Who’s Responsible For Speaking Up?

I am.

You are.

We all are.

When we want change, we all need to be the ones to speak up.

This morning I wrote a letter to an art center challenging its show: not for the content, nope. For the fact that there is only one woman in a show with 4 others (all men). What gives?

We're all responsible to promote change.

We’re all responsible to promote change.

It’s not enough for me to feel the familiar ripple of agitation and then try to let it go. (It never leaves me anyway.) I sat myself down and wrote a letter – professional and direct to the problem. Because that is a problem. And a totally avoidable one.

For your full benefit: I’ve got an art degree, I’ve taught art and I’m a lifetime supporter of it. The excuse that it’s tough enough for artists to make it isn’t relevant here. In fact, by making sure the palette of people in the show represent all genders would make it all the more successful. Making sure everyone can see themselves (aspiration) will only improve the business of art. And yes, artists should see themselves in business for themselves.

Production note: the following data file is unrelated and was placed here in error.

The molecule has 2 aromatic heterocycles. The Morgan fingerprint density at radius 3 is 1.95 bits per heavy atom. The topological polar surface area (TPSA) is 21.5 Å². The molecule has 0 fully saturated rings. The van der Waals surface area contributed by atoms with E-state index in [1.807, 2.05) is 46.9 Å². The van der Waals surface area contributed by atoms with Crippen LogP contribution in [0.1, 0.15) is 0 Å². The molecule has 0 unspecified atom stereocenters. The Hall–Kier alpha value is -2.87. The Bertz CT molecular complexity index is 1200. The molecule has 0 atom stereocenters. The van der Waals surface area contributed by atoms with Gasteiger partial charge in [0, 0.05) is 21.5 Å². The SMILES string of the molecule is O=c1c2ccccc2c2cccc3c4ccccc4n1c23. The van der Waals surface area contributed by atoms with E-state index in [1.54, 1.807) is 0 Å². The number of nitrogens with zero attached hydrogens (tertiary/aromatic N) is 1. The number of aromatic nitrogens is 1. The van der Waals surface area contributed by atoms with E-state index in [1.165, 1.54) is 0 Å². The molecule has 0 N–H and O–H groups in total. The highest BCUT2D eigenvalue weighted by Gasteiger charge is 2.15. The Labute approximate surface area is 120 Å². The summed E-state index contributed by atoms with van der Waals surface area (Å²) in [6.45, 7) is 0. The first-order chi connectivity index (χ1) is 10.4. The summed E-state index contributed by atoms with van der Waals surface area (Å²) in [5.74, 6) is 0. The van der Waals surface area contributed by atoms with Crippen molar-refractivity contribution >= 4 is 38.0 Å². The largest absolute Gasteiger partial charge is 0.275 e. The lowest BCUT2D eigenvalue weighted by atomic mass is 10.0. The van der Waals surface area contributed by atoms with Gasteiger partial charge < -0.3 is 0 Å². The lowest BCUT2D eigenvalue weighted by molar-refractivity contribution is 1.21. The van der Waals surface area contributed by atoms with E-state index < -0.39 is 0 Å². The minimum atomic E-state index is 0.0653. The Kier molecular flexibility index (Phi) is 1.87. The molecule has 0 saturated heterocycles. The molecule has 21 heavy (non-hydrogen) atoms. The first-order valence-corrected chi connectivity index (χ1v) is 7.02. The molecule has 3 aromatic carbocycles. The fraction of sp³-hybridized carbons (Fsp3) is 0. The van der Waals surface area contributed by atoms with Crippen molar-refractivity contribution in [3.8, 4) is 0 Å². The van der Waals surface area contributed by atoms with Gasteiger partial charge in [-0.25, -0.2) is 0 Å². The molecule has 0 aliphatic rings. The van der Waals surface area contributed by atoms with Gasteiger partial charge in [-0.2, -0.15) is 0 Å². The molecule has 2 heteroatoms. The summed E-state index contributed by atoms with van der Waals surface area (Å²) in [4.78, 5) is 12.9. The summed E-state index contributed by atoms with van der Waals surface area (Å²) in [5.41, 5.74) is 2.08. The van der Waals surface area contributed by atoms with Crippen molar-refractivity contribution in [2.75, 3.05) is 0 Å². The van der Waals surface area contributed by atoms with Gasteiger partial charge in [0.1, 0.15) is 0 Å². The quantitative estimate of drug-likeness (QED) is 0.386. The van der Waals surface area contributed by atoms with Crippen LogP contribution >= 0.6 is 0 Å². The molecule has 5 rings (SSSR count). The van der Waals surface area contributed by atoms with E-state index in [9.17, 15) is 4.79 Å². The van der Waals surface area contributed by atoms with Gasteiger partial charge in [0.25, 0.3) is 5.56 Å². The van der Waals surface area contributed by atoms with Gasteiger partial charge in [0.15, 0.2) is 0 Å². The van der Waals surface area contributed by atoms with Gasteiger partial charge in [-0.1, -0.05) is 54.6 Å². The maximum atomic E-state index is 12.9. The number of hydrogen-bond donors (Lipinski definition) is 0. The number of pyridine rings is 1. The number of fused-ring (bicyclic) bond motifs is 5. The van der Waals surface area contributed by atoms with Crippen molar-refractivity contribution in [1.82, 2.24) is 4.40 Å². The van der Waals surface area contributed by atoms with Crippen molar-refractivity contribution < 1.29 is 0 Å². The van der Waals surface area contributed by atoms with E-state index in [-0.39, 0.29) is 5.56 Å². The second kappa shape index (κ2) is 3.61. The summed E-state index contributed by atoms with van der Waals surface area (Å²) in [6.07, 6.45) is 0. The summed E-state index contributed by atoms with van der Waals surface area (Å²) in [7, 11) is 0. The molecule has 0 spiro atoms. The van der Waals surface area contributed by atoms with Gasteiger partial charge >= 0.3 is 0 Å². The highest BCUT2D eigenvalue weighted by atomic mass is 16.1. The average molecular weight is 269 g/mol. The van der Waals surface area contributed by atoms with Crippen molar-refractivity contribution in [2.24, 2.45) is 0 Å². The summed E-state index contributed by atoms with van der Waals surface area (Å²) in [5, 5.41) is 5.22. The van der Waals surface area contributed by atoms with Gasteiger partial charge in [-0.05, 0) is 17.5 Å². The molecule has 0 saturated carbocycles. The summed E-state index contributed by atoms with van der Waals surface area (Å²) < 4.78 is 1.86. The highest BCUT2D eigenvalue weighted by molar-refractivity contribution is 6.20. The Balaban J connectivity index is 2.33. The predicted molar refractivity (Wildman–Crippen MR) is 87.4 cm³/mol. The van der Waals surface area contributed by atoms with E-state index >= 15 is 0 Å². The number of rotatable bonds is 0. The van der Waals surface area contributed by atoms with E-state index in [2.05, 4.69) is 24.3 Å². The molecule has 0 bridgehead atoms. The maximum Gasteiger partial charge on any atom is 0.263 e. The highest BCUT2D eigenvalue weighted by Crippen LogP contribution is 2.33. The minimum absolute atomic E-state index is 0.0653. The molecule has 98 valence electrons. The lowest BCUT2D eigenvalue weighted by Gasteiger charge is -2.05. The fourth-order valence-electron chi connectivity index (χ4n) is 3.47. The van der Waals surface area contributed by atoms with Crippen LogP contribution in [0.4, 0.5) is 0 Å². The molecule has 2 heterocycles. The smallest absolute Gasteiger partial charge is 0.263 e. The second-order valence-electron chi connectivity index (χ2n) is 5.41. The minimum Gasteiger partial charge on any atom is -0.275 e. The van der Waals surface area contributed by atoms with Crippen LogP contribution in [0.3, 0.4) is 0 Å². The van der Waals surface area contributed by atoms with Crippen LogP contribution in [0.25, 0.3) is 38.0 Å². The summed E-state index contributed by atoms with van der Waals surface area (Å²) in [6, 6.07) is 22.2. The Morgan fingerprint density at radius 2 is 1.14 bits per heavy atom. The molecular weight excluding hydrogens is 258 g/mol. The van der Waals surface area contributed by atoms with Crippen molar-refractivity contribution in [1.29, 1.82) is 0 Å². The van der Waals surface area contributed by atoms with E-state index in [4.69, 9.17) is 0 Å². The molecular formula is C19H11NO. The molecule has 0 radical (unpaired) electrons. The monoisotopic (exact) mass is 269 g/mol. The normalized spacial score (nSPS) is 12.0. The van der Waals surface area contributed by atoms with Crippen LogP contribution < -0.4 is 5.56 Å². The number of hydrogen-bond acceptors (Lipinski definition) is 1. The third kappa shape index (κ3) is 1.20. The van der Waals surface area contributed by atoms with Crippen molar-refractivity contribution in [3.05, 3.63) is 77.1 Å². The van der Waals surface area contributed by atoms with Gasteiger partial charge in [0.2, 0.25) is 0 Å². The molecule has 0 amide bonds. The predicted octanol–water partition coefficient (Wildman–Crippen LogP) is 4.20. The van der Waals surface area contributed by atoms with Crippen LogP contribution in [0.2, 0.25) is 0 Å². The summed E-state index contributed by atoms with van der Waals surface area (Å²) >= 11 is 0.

In the letter I started positively, got to the point and offered a solution.

Should I worry that they may take offense when they get the letter? No way. I would be more concerned by not speaking up to make change happen.

Marketing an event wherein a profession is represented lopsidedly sexist is bad for everybody. Regardless of the intent – you can prevent this and should. The messages sent are powerful and easy to alter.

Geena Davis is working on this: she works with directors & people in film who can change and improve the gender equity tomorrow, when informed today.

Smart companies of all kinds notice when their customers speak up. Write a letter today (not an email) to help nudge & push positive change. It can make a world of difference.

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